Counsellors will find Gestalt a particularly useful tool as it is wholly client oriented. It works in the relationship; it tends not to focus on transference and countertransference; it operates purely in the 'here and now'. It enables the client to get more in touch with what is going on, deepening the process before thoughts and rationalisations get in the way.

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Psychodynamic Theory and Skills for Counsellors

The whole effort of the counselling relationship with its diverse skills - attention, congruence, feeding back, and so on - is intended to enable the client to change. Increasingly, however, counsellors are expected to make the change happen faster. Also, and quite often, counsellors recognise that they are themselves being drawn into those same repetitive patterns that they are working on with the client. It is quite common for counsellor and client to become entangled in each others’ internal world: sometimes the counsellor may be perceived, even though this was no part of his/her intent, as attacking or rescuing the client.

Although they may not be recognised as such, the issues of psychodynamic relationships - countertransference, projective identification etc. - arise in the context of counselling as much as in therapy.

This course aims to inform counsellors so that these issues do not become ‘problems’ but, instead, become the basis of insight, tools to assist the counselling process and not obstacles to it.

The course will directly benefit Person Centred counsellors. It will also be of use to Psychodynamically trained counsellors looking to refresh or deepen their understanding of the counselling process.

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Neuro-Linguistic Programming for Counsellors

Neuro-Linguistic Programming (NLP) has much to offer counsellors and psychotherapists.

The model for change in NLP is:

Present State + Resources = Desired State

In this workshop we will concentrate on the 'how to' in working with this model:

Determining the 'present state' and 'desired state' of a client is a matter of Communication.

Effective communication needs Rapport - NLP brings to consciousness the basic rapport skills so that they can be examined anew.
Communication involves understanding, it is especially important for therapists to realise the state of the client from their unconscious cues - this is called Calibration, it can be broken down into three identifiable steps. Noticing these cues depends on Sensory acuity; what does a therapist need to notice?
Language is an important part of communication. Paying attention to the Representation system of the client and matching Predicates in visual, auditory or kinaesthetic language enhances rapport.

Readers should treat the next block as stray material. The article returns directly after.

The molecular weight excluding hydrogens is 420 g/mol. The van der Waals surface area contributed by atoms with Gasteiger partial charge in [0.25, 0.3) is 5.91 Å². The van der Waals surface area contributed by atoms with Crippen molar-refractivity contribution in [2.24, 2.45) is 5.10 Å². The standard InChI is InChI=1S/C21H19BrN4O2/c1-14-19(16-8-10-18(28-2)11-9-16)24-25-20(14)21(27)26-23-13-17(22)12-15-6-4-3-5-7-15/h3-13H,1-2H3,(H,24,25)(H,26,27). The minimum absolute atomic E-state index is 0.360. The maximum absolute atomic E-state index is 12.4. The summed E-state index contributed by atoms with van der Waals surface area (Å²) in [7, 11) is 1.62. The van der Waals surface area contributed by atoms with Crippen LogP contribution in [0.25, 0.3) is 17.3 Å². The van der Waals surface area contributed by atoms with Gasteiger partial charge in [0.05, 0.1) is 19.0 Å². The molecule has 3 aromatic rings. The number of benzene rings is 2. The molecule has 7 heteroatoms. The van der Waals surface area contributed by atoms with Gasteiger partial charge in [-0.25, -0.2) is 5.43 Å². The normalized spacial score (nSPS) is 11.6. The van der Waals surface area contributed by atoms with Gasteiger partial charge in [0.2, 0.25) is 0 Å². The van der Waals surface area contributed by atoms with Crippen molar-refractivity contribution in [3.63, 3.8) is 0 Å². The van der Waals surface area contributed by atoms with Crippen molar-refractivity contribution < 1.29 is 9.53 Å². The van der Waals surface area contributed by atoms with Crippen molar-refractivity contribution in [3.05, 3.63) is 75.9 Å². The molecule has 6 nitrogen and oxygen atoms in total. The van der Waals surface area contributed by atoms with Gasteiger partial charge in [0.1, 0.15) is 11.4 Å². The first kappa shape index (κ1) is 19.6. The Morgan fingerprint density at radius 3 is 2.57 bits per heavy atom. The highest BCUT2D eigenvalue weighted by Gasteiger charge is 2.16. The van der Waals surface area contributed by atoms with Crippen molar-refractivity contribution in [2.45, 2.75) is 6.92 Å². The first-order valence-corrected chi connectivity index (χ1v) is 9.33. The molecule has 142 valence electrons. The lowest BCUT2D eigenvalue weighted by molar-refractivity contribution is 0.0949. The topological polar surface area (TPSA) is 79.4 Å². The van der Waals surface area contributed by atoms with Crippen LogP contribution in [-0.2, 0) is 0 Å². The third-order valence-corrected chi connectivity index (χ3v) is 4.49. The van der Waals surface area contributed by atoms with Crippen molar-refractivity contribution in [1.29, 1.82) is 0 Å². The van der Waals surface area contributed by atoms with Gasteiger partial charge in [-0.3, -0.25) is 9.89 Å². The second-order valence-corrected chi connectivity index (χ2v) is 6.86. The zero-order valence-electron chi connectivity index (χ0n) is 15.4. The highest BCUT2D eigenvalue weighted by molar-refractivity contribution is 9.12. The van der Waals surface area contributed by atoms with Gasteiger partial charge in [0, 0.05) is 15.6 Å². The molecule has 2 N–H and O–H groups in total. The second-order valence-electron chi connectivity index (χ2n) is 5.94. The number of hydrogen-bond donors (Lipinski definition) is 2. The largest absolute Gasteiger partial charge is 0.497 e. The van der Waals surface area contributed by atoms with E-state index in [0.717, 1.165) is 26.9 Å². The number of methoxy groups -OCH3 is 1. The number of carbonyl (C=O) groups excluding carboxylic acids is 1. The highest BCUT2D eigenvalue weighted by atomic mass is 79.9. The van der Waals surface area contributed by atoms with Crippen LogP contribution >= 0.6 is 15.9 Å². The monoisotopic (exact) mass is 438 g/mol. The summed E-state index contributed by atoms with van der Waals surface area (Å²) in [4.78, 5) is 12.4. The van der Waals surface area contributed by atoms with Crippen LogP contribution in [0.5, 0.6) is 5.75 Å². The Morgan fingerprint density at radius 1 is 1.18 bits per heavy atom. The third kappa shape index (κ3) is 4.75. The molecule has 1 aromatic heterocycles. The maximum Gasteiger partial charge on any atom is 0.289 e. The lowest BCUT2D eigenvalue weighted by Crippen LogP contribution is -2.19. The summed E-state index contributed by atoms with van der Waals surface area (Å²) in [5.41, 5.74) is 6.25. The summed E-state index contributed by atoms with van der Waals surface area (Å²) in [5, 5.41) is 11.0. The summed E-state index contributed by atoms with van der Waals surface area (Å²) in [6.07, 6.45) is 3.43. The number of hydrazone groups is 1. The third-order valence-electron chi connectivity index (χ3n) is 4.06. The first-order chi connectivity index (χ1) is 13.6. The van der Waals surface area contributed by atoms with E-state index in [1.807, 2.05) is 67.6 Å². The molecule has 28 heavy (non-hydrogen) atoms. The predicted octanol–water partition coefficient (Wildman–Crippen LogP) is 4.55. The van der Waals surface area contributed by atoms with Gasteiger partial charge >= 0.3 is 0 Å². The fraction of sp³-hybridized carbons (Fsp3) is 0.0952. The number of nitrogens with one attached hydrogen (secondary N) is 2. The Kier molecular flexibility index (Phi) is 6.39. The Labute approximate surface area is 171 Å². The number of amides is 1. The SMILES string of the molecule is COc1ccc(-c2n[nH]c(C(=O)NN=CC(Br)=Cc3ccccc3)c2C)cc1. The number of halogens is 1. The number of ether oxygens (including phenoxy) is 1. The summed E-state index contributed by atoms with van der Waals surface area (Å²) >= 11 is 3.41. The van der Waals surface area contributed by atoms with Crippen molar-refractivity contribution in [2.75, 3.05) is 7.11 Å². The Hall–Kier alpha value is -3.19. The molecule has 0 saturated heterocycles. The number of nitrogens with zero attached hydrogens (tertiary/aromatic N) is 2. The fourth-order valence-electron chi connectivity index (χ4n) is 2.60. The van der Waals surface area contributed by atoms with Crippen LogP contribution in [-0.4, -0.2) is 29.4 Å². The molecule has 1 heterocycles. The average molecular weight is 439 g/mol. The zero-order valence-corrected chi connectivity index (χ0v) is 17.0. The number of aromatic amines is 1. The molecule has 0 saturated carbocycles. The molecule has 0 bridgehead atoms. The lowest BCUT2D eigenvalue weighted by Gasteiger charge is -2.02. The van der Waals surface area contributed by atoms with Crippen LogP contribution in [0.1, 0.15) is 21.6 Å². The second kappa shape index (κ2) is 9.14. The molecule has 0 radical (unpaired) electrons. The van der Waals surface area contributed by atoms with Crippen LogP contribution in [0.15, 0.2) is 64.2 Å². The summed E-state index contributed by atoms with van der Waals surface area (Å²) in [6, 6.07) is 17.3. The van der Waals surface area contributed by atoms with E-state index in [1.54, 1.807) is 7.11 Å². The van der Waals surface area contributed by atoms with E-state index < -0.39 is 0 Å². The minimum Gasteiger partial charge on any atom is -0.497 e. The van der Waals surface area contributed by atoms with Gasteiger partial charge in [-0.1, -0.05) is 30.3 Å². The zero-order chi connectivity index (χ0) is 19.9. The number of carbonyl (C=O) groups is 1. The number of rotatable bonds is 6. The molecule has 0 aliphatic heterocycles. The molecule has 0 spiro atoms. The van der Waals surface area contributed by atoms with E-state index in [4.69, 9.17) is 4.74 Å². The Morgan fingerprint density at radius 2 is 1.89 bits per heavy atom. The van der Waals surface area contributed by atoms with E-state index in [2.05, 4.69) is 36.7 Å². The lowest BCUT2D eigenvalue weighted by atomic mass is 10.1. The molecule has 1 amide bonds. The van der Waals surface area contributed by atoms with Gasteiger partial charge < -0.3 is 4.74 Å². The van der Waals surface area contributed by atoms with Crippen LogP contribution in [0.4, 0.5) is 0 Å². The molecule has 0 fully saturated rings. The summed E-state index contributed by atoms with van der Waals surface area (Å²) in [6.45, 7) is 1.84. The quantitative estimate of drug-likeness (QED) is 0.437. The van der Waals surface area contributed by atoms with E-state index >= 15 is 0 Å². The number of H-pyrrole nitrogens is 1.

The client's 'desired state' (or outcome') is often initially unknown to the client. NLP has many simple methods to help a client to define well-formed outcomes: working with levels to gain a different perspective; stepping up and stepping down; Precision language Model; etc. etc. We will examine the important aspects of these in the course of the weekend.
'Resources' are "enabling states" drawn from the client's own experience. Some are common enough to be labelled: anger, fear, relaxation, hunger, etc. These can be resourceful or un-resourceful states - NLP recognises these states as being under control, capable of being explored and changed. We will explore ways of examining and recalling states. Thus enabling a client to achieve their outcome.
In all this the Attitude of the Therapist is vitally important. The attitude is embodied in the Presuppositions of NLP. During the workshop we shall examine some of the NLP presuppositions and what they mean to the work of a therapist.

 

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Why Am I Doing This?

Why am I doing this?

Care professionals are used to looking at the needs of others, at giving their attention to others. We can see the benefit to others of caring for them, but often fail to look at the benefits to ourselves of caring for others. We are so busy doing the caring that we do not make the ‘space’ to look at why we do it. Instead, we continue to work, and turn a blind eye to the consequences of our caring on our lives.

We are all doing what we are doing based on our own history and our own adaptations to life. We are not carers by chance. While we may feel that we just 'happen' to be doing what we are, in fact we have moved to our current position as the result of a series of decisions, (conscious or unconscious), which suited us better than their alternatives.

In this seminar, we will share the freedom to ask how our history has nudged us into the set of decisions that we made. ‘Why Am I Doing This?’ is a unique opportunity for us to give and get support, while tackling the questions we have previously avoided; to take a good look at those difficulties that hold us back, and may, if not properly acknowledged, damage our health, our relationships, and our motivation as carers.